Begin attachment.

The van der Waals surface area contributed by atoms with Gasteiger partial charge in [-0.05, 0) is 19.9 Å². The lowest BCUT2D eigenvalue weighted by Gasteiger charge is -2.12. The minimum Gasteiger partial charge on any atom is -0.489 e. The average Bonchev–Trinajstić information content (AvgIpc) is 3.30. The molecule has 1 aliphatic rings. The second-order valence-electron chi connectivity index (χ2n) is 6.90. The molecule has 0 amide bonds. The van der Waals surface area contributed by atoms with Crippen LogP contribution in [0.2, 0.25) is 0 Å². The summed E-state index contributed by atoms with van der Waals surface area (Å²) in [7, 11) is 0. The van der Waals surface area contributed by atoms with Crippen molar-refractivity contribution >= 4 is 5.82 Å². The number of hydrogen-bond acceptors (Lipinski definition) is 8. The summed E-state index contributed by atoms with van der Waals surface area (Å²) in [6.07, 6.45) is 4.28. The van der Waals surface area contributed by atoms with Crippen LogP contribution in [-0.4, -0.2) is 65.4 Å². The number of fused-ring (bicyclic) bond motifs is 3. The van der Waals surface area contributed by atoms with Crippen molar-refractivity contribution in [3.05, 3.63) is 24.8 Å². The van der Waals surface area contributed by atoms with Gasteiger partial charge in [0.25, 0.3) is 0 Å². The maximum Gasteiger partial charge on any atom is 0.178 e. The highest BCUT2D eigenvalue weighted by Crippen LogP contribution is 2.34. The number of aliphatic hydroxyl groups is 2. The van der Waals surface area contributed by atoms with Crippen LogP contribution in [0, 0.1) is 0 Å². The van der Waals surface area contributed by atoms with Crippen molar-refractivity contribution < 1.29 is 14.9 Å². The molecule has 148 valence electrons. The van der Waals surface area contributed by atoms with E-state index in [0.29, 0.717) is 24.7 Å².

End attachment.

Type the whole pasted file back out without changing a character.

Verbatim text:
The van der Waals surface area contributed by atoms with Gasteiger partial charge in [-0.05, 0) is 19.9 Å². The lowest BCUT2D eigenvalue weighted by Gasteiger charge is -2.12. The minimum Gasteiger partial charge on any atom is -0.489 e. The average Bonchev–Trinajstić information content (AvgIpc) is 3.30. The molecule has 1 aliphatic rings. The second-order valence-electron chi connectivity index (χ2n) is 6.90. The molecule has 0 amide bonds. The van der Waals surface area contributed by atoms with Crippen LogP contribution in [0.2, 0.25) is 0 Å². The summed E-state index contributed by atoms with van der Waals surface area (Å²) in [7, 11) is 0. The van der Waals surface area contributed by atoms with Crippen molar-refractivity contribution >= 4 is 5.82 Å². The number of hydrogen-bond acceptors (Lipinski definition) is 8. The summed E-state index contributed by atoms with van der Waals surface area (Å²) in [6.07, 6.45) is 4.28. The van der Waals surface area contributed by atoms with Crippen LogP contribution in [-0.4, -0.2) is 65.4 Å². The number of fused-ring (bicyclic) bond motifs is 3. The van der Waals surface area contributed by atoms with Crippen molar-refractivity contribution in [3.05, 3.63) is 24.8 Å². The van der Waals surface area contributed by atoms with Gasteiger partial charge in [0.25, 0.3) is 0 Å². The maximum Gasteiger partial charge on any atom is 0.178 e. The highest BCUT2D eigenvalue weighted by Crippen LogP contribution is 2.34. The number of aliphatic hydroxyl groups is 2. The van der Waals surface area contributed by atoms with Crippen LogP contribution in [0, 0.1) is 0 Å². The van der Waals surface area contributed by atoms with Crippen molar-refractivity contribution < 1.29 is 14.9 Å². The molecule has 148 valence electrons. The van der Waals surface area contributed by atoms with E-state index in [0.29, 0.717) is 24.7 Å².